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I think it would be helpful to know the context of the JS quote...and not just the context of it's appearance, but the context of mind. What exactly was JS thinking when he decided this ditty was worth passing along?

I think it suggests an implicit and hidden connection which remains to be discovered...upon which discovery a previous paradox vanishes.

But I'm still wondering...was JS speaking of a connection that he was aware of that others had yet to discover? Or was he just blowing smoke to justify the many paradoxes that are JS?

Watt, I just looked up the passage, found at HC Vol. 6, p. 28. Joseph wrote (or dictated) a short letter to one L. Daniel Rupp, who had written a book on religious denominations in the US and, for the Latter-day Saints, published a write-up submitted by Joseph. In the course of the letter, Joseph wrote:

Although all is not gold that shines, any more than every religious creed is sanctioned with the so eternally sanctioned sure word of prophecy, satisfying all doubt with "Thus saith the Lord:" yet, "by proving contraries, truth is made manifest," and a wise man can search out "old paths, wherein righteous men held communion with Jehovah," and were exalted through obedience.

(I fiddled with the quotation marks to make them sensible; they are screwed up in the HC text as printed.) The quotations suggest Joseph was quoting from another source, but no reference is given. The full quote kind of gives a different sense to the "proving contraries" phrase than is evident from a first reading (and than is reflected in my post).

Alright, Google has provided further light and knowledge, courtesy of a quote from none other than Eugene England himself. In the book Why the Church is as True as the Gospel, subtitled "Grappling Constructively With the Oppositions of Existence" (available here, down the page or search on text), the following passage appears:

Just before his death Joseph Smith, also with prophetic perception, wrote, "By proving contraries, truth is made manifest" (History of the Church, 6:428). By "prove" he meant not only to demonstrate logically but to test, to struggle with, and to work out in practical experience. The Church is as true — as effective — as the gospel because it involves us directly in proving contraries, working constructively with the oppositions within ourselves and especially between people, struggling with paradoxes and polarities at an experiential level that can redeem us. The Church is true because it is concrete, not theoretical; in all its contradictions and problems, it is at least as productive of good as is the gospel.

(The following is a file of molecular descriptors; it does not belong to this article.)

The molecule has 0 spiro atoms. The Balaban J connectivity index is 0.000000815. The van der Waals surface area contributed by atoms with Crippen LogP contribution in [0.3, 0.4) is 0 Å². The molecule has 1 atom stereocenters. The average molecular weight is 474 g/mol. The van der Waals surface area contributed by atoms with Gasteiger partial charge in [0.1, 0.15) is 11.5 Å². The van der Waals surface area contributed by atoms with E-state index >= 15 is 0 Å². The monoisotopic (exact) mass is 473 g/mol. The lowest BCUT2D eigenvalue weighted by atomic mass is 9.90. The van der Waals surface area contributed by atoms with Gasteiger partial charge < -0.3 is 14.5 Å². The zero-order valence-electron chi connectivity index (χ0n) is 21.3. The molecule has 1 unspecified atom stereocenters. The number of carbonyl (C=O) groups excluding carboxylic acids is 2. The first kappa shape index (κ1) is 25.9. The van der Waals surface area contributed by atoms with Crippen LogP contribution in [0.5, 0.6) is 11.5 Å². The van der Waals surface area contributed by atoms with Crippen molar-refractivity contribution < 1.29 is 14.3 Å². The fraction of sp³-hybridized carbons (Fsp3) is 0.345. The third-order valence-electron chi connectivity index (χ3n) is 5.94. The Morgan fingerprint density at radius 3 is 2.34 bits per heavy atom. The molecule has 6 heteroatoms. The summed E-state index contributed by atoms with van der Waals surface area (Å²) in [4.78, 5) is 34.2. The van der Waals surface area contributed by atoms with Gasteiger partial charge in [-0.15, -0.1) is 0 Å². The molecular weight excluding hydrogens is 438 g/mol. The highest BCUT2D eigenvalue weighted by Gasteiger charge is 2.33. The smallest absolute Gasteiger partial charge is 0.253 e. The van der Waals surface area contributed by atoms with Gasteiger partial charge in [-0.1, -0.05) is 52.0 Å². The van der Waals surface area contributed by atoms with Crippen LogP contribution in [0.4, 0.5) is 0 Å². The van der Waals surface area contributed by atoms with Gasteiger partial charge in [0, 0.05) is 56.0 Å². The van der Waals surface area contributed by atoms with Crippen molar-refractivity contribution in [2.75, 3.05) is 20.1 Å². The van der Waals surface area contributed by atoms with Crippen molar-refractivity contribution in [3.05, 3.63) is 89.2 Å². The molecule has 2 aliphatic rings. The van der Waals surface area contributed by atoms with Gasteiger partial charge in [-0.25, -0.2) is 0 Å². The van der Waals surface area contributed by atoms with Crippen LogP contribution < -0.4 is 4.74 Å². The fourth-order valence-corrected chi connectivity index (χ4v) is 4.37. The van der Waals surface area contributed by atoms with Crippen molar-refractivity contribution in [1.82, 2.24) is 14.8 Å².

So England thinks Joseph was using "prove" to mean "test," as in the famous Pauline dictum "prove all things, hold fast that which is good" from I Thess. 5:21.

Now that we're up to speed on this quote (fittingly, one that England felt was particularly insightful) I will get around to commenting on the actual contents in my next post on the book.


Thanks for your depth of response.

Reading this reminds me of what a deep and complex and beautiful man was JS. It's easy to fall into the trap of underestimating him, as I often do.

doesn't the line (as used by JS) come from shakespeare?

The closest I can find (using a Shakespeare text search) is "I'll prove the contrary, if you'll hear me speak." King Henry IV, Part III, Act I, Scene 2. I'm not familiar enough with either Shakespeare or England to pull up any better reference.

One certainly could liken the Averroes idea to compartmentalization. Not knowing anything about the topic, I wouldn't know if that is reasonable or not. However if one is generous, I don't think this is the only way to see the idea.

One could take the view that Averroes "religion" is an approximation of absolute truth done to enable laymen to understand rough ideas. Sort of like some of the poorer science readers you pick up at Chapters: accurate, but approximations of more precise reasoning. They fall apart when analogies get taken too far. From my teaching experience, this tends to happen when students can't manage to get any kind of start on a concept. You throw out a poor analogy and then hope it leads to a stage of comprehension where correction can take place. Of course many people don't like this type of corruption, preferring a reasonably high entrance threshold.We also don't like the streamlining than "two truths" leads to.

However it seems like many people today naturally assume things keep their validity as they get simplified and compressed. (Look how TV sharpens those surveillance camera images - silly 24 season opener). Church focus on personal revelation seems to try and bypass the idea of "truer truths".

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